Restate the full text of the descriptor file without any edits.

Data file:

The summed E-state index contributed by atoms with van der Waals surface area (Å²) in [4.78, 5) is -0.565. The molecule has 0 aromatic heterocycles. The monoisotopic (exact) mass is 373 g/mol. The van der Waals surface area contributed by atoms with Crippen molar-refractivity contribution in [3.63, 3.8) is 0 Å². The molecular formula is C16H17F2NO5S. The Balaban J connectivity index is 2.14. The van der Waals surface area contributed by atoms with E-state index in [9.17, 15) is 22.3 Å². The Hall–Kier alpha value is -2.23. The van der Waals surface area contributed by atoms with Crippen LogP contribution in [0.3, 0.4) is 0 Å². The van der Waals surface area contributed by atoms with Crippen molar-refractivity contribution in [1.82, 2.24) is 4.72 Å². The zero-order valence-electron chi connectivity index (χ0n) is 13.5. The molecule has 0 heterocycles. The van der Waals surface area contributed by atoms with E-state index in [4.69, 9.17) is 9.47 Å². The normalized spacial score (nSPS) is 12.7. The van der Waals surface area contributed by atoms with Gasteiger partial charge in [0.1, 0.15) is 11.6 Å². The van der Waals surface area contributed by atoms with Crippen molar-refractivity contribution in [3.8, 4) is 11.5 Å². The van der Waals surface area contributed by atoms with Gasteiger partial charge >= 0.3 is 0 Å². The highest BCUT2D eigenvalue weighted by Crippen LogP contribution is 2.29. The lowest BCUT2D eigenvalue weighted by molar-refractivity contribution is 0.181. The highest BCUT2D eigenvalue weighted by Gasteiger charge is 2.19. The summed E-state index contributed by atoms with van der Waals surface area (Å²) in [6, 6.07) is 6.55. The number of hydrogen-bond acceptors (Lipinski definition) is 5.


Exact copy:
The summed E-state index contributed by atoms with van der Waals surface area (Å²) in [4.78, 5) is -0.565. The molecule has 0 aromatic heterocycles. The monoisotopic (exact) mass is 373 g/mol. The van der Waals surface area contributed by atoms with Crippen molar-refractivity contribution in [3.63, 3.8) is 0 Å². The molecular formula is C16H17F2NO5S. The Balaban J connectivity index is 2.14. The van der Waals surface area contributed by atoms with E-state index in [9.17, 15) is 22.3 Å². The Hall–Kier alpha value is -2.23. The van der Waals surface area contributed by atoms with Crippen LogP contribution in [0.3, 0.4) is 0 Å². The van der Waals surface area contributed by atoms with Crippen molar-refractivity contribution in [1.82, 2.24) is 4.72 Å². The zero-order valence-electron chi connectivity index (χ0n) is 13.5. The molecule has 0 heterocycles. The van der Waals surface area contributed by atoms with E-state index in [4.69, 9.17) is 9.47 Å². The normalized spacial score (nSPS) is 12.7. The van der Waals surface area contributed by atoms with Gasteiger partial charge in [0.1, 0.15) is 11.6 Å². The van der Waals surface area contributed by atoms with Crippen molar-refractivity contribution in [3.8, 4) is 11.5 Å². The van der Waals surface area contributed by atoms with Gasteiger partial charge >= 0.3 is 0 Å². The highest BCUT2D eigenvalue weighted by Crippen LogP contribution is 2.29. The lowest BCUT2D eigenvalue weighted by molar-refractivity contribution is 0.181. The highest BCUT2D eigenvalue weighted by Gasteiger charge is 2.19. The summed E-state index contributed by atoms with van der Waals surface area (Å²) in [6, 6.07) is 6.55. The number of hydrogen-bond acceptors (Lipinski definition) is 5.